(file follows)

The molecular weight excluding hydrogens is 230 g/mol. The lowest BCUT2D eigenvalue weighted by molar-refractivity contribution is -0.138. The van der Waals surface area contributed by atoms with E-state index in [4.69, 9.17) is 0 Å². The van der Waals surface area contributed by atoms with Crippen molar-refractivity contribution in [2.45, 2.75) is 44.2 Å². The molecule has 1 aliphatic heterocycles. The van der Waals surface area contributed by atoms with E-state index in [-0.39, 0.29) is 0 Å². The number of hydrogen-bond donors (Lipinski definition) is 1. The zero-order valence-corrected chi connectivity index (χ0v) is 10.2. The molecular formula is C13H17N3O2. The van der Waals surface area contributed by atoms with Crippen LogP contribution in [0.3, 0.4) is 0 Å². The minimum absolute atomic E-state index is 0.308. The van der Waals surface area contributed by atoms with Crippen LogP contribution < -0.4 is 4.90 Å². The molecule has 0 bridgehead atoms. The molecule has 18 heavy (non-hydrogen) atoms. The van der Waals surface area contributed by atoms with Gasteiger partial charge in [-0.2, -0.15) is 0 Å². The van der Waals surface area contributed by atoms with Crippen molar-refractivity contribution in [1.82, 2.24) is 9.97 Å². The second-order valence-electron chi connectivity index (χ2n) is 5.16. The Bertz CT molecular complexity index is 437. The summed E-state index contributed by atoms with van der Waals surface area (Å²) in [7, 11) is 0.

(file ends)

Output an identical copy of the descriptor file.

The molecular weight excluding hydrogens is 230 g/mol. The lowest BCUT2D eigenvalue weighted by molar-refractivity contribution is -0.138. The van der Waals surface area contributed by atoms with E-state index in [4.69, 9.17) is 0 Å². The van der Waals surface area contributed by atoms with Crippen molar-refractivity contribution in [2.45, 2.75) is 44.2 Å². The molecule has 1 aliphatic heterocycles. The van der Waals surface area contributed by atoms with E-state index in [-0.39, 0.29) is 0 Å². The number of hydrogen-bond donors (Lipinski definition) is 1. The zero-order valence-corrected chi connectivity index (χ0v) is 10.2. The molecular formula is C13H17N3O2. The van der Waals surface area contributed by atoms with Crippen LogP contribution in [0.3, 0.4) is 0 Å². The minimum absolute atomic E-state index is 0.308. The van der Waals surface area contributed by atoms with Crippen LogP contribution < -0.4 is 4.90 Å². The molecule has 0 bridgehead atoms. The molecule has 18 heavy (non-hydrogen) atoms. The van der Waals surface area contributed by atoms with Gasteiger partial charge in [-0.2, -0.15) is 0 Å². The van der Waals surface area contributed by atoms with Crippen molar-refractivity contribution in [1.82, 2.24) is 9.97 Å². The second-order valence-electron chi connectivity index (χ2n) is 5.16. The Bertz CT molecular complexity index is 437. The summed E-state index contributed by atoms with van der Waals surface area (Å²) in [7, 11) is 0.